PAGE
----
Yes; but I threw it away in the glee of my
heart, as soon as I got the other. Now, pray -on't
laugh at me, and say, "Fools and their money are
soon pared."
"Laugh! no, no; it was not your own money


you expended so foolishly," replied Richard, grave
ly. However, you will learn wisdom, one day.
Here, take my knife, but be careful of it, for it is
an old companion and favourite, so don't let it go
out of your own possession."
Harry promised, and departed to copy some
pretty lines into his album. While he was thus
occupied, John Horton came to him and asked for
the loan of the pen-knife. Harry offered the one
with seven blades.
"That is good for nothing; it is the pen-knife 1
"But I cannot lend it you, Horton, for it is
Richard's; and he made me promise not to let it
go out of my hands."


"Nonsense! I must have it. Come, give it me
directly. Oh! you wont;-well, then, you must
pay me the dollar you owe me directly."
"I have no money, Horton, so you must wait a
few days till I have."
"That I won't, unless you give up the knife.
You shall have it again, in the course of a few
Harry very reluctantly delivered up the pen-
knife, and being anxious respecting its fate, follow
ed Horton into his room. Horton was carving the
head of a cane, andiad just broken his own knife
in this work. Harry trembled fpr the fine edge of
the blade, and expressed his fears on that head to
his creditor. Horton assured him the few finish



ing strokes he had now to add would not injure it.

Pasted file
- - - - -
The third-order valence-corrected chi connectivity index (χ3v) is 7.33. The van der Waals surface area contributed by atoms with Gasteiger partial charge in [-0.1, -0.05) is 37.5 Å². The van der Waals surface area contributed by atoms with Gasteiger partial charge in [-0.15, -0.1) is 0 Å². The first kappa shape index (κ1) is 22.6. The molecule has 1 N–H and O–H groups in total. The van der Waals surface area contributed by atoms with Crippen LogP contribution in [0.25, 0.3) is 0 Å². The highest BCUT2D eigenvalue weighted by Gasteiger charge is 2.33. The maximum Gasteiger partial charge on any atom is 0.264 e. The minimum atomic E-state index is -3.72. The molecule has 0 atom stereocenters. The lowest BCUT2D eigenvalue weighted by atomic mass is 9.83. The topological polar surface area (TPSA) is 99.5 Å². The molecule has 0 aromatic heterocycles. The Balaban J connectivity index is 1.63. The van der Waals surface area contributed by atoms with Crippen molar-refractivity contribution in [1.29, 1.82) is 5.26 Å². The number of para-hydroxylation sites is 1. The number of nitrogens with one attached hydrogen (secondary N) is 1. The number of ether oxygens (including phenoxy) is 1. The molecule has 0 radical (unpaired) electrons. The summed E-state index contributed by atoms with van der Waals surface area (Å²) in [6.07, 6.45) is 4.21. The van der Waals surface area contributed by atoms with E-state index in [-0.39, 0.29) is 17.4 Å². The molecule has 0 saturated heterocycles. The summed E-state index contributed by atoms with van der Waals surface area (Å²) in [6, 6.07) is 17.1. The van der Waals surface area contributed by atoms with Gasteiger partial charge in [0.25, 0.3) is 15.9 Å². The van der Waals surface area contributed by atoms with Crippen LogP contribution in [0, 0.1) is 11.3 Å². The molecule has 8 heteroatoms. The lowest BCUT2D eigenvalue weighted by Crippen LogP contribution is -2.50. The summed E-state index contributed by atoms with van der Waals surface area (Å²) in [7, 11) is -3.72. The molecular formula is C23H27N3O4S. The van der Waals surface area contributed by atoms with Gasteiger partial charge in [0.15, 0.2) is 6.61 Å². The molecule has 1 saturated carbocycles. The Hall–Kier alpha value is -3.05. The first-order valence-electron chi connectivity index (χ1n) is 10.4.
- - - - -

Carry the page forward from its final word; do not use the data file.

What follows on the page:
Notwithstanding these assurances, it broke short
in his hand; and Harry had the mortification of
returning it to Richard in a useless state. Richard
was justly displeased with him, and refused him the
loan of the new one he was obliged to buy in its place.
From the unlucky hour in which Harry became
Horton's debtor, he ceased to be his, own master
His creditor commanded him as if he had been his
servant. It was Harry, bring my ball; Harry,
hold my hat; Harry, I have quarrelled with such
a boy, you shall not play witt him. Remember,
you owe me money, and must do as I would have
Poor Hairy did no l this usage at all, and

iF-.'* *


often sighed and recalled Richard's quotation from
Proverbs to mind: "The borrower is servant to
the lender." Richard, indeed, since the affair of
the pen-knife, was not so friendly as he had been;
and Harry was hurt and vexed at his distant beha-
viour. Horton promoted the coolness between
the brothers, and formed a scheme to tease Rich-
ard, in which he determined to make Harry chief
The free-school of N- is near the Cathedral,
and the play-ground commands a fine view of that
stately gothic pile. Richard, who had a taste for
drawing, took the advantage fia mild, breezeless
day, to attempt finishing a sketch of the noble
minster, the draught of wYich he had lately taken.


Some of his idle companions gathered round him,
and, headed by John Horton, commenced a series
of petty annoyances to disturb his operations. At
first, the young party confined themselves to mak-
ing rude remarks and ugly faces; but the juvenile
artist continued his work, without noticing their
criticisms. Horton, who was of an envious dispo
sition, resolved to get the sketch into his own pos
session; and drawing Harry on one side, he de
sired him to devise some means for putting it into
his power. This, Harry refused to do; but Hor-
ton had recourse to his usual mode of extorting his
compliance, by making the demand of the debt
Harry asked his brother's permission to examine
the sketch, and Richard put it into his hand, with


out the slightest suspicion of his cruel design; but
what was his surprise and indignation, when he
saw Harry pass it to Horton, who immediately
tore it into twenty pieces.
During the sharp altercation that followed this